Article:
Taking a tour today wouldn’t be the same as it was 100 years ago. The White House has undergone many alterations and renovations throughout the years. Each First Family has added something new to the house. The Adams added low wings to both the east and west. James Maddison added the south entrance, and Andrew Jackson added a Portico on the building's north side. In 1927 the third floor was added to The White House. Taft added a gigantic bathtub that could fit four people in it! Garfield put in The White House’s first elevator! Air conditioning was first placed in The White House in 1881 under President Garfield, who was very close to death. In the 1940s, Truman added a second floor to the North Portico. Many people objected to altering the exterior of The White House, but it was added anyway. Many presidents succeeding Truman later defended the addition, now known as the “Truman Porch.” Even though most later presidents seemed to like it, it did cause trouble for the U.S. mint because The White House on the twenty-dollar-bill had to be changed.

When we think of The White House, we think of bills becoming laws, but 44 first families have called it home. The mansion must constantly be in good condition, since the families are often entertaining foreign guests. To keep up with all of the work, The White House currently employs “ten engineers, four carpenters, six electricians, two plumbers, two storekeepers, two painters, and five florists.” Some people are hired for special events such as weddings. Many of the President's children, and one president himself, were married at The White House! One wedding to take place in The White House was that of Lucy Payne Washington. She was James Madison’s widowed sister-in-law. President Grant's daughter, Ellen, was married at The White House. Jessie Roosevelt also chose to have a White House wedding. The newspapers were desperate to get a sneak peek at her dress, so they kept it tightly secure and locked away. Usher West later recalled the security, and he said that there was “tighter security than there had been during the Cuban missile crisis.” On June 2, 1886, Grover Cleveland became the first and only president to be married at The White House.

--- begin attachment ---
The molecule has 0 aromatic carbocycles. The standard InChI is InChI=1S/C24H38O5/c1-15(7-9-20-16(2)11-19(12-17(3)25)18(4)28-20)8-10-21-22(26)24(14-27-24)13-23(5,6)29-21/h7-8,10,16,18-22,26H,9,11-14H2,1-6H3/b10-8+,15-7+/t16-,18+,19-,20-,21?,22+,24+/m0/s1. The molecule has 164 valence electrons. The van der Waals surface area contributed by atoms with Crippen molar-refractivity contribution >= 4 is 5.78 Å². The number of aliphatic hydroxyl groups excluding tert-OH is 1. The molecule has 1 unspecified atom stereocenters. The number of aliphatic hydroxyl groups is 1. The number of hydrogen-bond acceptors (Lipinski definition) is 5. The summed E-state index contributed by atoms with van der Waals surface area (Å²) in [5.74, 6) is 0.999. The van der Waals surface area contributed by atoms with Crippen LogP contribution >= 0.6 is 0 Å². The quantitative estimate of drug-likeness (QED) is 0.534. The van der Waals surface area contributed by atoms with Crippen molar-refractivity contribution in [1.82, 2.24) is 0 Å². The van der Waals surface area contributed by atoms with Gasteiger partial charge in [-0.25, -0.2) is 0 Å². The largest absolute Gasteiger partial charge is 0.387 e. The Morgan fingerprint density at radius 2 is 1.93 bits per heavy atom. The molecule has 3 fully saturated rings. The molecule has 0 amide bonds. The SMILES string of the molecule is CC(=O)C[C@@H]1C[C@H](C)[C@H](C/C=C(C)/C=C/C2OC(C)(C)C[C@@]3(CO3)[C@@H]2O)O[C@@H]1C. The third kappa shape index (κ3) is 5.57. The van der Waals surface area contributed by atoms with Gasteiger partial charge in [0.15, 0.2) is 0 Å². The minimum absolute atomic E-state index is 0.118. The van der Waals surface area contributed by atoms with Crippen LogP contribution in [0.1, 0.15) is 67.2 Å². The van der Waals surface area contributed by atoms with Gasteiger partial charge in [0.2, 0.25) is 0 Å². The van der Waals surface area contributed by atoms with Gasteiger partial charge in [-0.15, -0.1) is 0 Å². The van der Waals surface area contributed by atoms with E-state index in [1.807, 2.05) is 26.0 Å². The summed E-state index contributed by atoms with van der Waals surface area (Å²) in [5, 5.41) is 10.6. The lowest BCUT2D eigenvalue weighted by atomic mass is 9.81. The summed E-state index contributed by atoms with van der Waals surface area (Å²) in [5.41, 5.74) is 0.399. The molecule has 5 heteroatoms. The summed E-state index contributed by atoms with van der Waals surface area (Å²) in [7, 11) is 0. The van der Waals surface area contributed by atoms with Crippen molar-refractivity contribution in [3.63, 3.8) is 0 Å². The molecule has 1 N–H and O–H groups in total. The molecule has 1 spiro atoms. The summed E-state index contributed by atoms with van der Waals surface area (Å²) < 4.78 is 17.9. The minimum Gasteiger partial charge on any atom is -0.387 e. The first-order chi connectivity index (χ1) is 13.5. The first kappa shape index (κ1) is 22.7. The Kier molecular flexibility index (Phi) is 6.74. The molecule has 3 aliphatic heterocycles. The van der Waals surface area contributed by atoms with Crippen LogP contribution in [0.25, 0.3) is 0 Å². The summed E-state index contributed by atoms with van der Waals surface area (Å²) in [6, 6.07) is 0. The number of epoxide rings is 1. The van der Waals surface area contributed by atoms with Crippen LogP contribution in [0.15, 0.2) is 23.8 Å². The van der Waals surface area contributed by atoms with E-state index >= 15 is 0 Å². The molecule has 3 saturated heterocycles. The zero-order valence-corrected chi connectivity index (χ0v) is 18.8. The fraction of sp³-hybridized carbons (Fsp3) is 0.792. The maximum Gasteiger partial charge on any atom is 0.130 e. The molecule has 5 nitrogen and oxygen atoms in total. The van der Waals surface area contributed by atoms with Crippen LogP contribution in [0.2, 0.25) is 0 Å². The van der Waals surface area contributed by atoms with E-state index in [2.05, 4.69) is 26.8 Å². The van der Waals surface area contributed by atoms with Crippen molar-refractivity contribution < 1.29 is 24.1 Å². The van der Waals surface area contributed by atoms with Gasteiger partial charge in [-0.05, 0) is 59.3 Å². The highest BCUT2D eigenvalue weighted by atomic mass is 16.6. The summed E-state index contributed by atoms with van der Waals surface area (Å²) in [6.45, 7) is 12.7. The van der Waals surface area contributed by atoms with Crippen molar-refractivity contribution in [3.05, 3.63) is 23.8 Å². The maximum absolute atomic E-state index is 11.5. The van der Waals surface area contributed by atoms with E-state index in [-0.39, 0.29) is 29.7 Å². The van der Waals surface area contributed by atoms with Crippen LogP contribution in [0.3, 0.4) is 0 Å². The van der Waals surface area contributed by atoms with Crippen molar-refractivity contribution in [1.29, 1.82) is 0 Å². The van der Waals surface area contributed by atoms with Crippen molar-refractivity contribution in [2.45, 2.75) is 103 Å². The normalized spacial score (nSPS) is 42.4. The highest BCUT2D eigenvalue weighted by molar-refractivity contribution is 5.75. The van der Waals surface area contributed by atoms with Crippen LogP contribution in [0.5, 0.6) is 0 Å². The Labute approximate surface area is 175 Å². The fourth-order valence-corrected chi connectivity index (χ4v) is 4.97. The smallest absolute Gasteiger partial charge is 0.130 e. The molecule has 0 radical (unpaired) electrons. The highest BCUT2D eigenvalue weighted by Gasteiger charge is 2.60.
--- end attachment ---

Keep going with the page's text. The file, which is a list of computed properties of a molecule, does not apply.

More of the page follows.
With such a historical past, it is rumored that The White House is not only home to the first family but to a ghost as well. It is said that President Lincoln's spirit still lingers in his bedroom, and many first families say that they have felt a presence pushing them to do their best. Maureen Reagan and her husband claimed to have seen a strange reddish-orangish Aura in the Lincoln room. They are not the only ones who feel it. Ronald Reagan’s dog had sensed something as well because every time he went past the Lincoln bedroom, he would bark but refuse to enter. Is it possible that our beloved 16th president still lingers through The White House?

America is one of the most populated countries in the world. Our citizens often disagree and argue, but the two things that bring us together are patriotism and The White House. Even though I have never seen The White House in person, when looking at pictures, I am overwhelmed with awe, and I can’t help but swell with pride for my country’s capitol building.